After the accused struck Paulin, Paulin started towards the road and called upon the accused to come on the road. After Paulin struck he made two or three steps and fell.

He states that he did not see what became of the accused afterwards, so he at once followed after Paulin. When Joe Benoit saw that his brother was struck, he stood in his place. He struck the accused with a stick. The stick was a bout ½ inch in diameter. The accused was not knocked down by the lick.

Witness has had the stick in his hand. It is not very heavy.

He believes Joe Benoit struck the accused twice with his stick.

Joe Benoit was stabbed by the accused.

It was on the same day and place the other difficulty occurred.

He does not know whether the accused stabbed Joe Benoit after he had struck accused once or twice. He caught a glimpse of the knife or dagger the accused used. The blade was about 4 inches long – could not say whether it was a pocket knife or dagger. Witness is certain Paulin died of the effects of the wound then received.

Witness is certain that the accused now in court inflicted said wound.

The wound was in the left breast about 4 inches below the armpit.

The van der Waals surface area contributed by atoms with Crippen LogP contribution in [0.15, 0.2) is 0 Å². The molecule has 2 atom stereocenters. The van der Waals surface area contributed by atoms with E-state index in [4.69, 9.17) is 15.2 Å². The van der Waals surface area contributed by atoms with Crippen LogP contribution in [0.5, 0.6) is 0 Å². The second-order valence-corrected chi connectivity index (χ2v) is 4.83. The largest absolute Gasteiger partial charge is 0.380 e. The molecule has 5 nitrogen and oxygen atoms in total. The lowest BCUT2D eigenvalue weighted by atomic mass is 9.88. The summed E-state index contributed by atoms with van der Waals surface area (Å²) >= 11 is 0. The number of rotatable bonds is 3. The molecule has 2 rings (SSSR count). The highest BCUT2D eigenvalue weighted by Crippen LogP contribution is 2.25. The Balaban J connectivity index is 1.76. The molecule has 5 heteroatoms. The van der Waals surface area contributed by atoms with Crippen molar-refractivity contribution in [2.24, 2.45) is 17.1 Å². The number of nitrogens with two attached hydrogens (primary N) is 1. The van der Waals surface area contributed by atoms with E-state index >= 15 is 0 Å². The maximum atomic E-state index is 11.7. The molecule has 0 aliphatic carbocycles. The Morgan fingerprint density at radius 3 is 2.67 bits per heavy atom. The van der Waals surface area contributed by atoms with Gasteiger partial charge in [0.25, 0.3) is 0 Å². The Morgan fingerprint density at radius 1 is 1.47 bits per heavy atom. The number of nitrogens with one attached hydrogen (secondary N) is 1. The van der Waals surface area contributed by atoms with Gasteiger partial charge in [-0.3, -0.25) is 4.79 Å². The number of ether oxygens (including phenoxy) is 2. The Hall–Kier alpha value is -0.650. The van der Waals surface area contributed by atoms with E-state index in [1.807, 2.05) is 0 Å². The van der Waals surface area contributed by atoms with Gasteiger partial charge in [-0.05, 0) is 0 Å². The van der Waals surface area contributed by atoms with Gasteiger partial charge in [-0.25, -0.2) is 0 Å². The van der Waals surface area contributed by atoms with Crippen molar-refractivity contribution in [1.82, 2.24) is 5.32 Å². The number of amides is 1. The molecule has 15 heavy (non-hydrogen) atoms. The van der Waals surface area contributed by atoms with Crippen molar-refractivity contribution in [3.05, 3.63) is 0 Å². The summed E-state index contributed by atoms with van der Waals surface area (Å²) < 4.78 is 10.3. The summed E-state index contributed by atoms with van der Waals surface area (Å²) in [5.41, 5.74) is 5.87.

Does not know whether Joe or Paulin Benoit was armed that night.

Does not know the cause of the difficulty between the parties.

Joe Benoit was smaller than Paulin but stouter and lower than witness.

Joe Benoit is younger than Paulin B.

CROSS EXAMINATION

Witness only became acquainted with accused on the night that act was committed.

Witness knew of no reason to expect a dispute between the parties.

The stick with which Joe Benoit struck accused had a ball of tar at the end.

DISTRICT ATTORNEY QUESTIONING

Witness states that Paulin died immediately. He believes he died starting up and falling down dead. He is certain in that he died from the effect of the wounds inflicted by accused.


SYLVERE LECHE

Was on the gallery of Neuville Hebert’s house in the parish of Lafourche … last Saturday. Arthur Naquin leaning on the ? on my right and Paulin Benoit on my left side. Arthur Naquin called out to Zenon Vicknair. Accused answered: “Present. I am tired of being made a buffoon of.” Paulin Benoit got up sparring with his arms and went forward towards accused and struck him with his fist. Accused came forward and then went back to the upper part of the gallery. Witness heard strikings with a stick on accuser. He saw no knife nor did he see accused stab nor did he afterwards see the wound.